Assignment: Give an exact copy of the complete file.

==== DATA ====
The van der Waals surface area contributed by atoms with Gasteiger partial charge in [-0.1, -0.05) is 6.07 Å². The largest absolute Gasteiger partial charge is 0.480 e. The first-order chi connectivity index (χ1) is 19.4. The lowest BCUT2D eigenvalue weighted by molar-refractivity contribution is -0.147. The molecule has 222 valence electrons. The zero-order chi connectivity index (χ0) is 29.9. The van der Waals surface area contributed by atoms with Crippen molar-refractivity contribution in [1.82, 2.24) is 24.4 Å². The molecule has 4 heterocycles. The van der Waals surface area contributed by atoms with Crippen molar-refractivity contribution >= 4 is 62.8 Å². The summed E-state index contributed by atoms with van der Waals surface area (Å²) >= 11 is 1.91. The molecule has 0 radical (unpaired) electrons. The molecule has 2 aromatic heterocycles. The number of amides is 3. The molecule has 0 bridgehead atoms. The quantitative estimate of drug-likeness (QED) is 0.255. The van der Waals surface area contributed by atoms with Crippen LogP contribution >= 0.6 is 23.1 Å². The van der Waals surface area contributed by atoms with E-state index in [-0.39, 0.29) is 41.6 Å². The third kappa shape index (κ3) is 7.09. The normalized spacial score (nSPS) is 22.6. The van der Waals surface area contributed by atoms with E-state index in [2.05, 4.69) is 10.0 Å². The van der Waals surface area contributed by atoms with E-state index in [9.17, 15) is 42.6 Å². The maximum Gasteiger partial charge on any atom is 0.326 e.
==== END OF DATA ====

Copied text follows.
The van der Waals surface area contributed by atoms with Gasteiger partial charge in [-0.1, -0.05) is 6.07 Å². The largest absolute Gasteiger partial charge is 0.480 e. The first-order chi connectivity index (χ1) is 19.4. The lowest BCUT2D eigenvalue weighted by molar-refractivity contribution is -0.147. The molecule has 222 valence electrons. The zero-order chi connectivity index (χ0) is 29.9. The van der Waals surface area contributed by atoms with Crippen molar-refractivity contribution in [1.82, 2.24) is 24.4 Å². The molecule has 4 heterocycles. The van der Waals surface area contributed by atoms with Crippen molar-refractivity contribution >= 4 is 62.8 Å². The summed E-state index contributed by atoms with van der Waals surface area (Å²) >= 11 is 1.91. The molecule has 0 radical (unpaired) electrons. The molecule has 2 aromatic heterocycles. The number of amides is 3. The molecule has 0 bridgehead atoms. The quantitative estimate of drug-likeness (QED) is 0.255. The van der Waals surface area contributed by atoms with Crippen LogP contribution >= 0.6 is 23.1 Å². The van der Waals surface area contributed by atoms with E-state index in [-0.39, 0.29) is 41.6 Å². The third kappa shape index (κ3) is 7.09. The normalized spacial score (nSPS) is 22.6. The van der Waals surface area contributed by atoms with E-state index in [2.05, 4.69) is 10.0 Å². The van der Waals surface area contributed by atoms with E-state index in [9.17, 15) is 42.6 Å². The maximum Gasteiger partial charge on any atom is 0.326 e.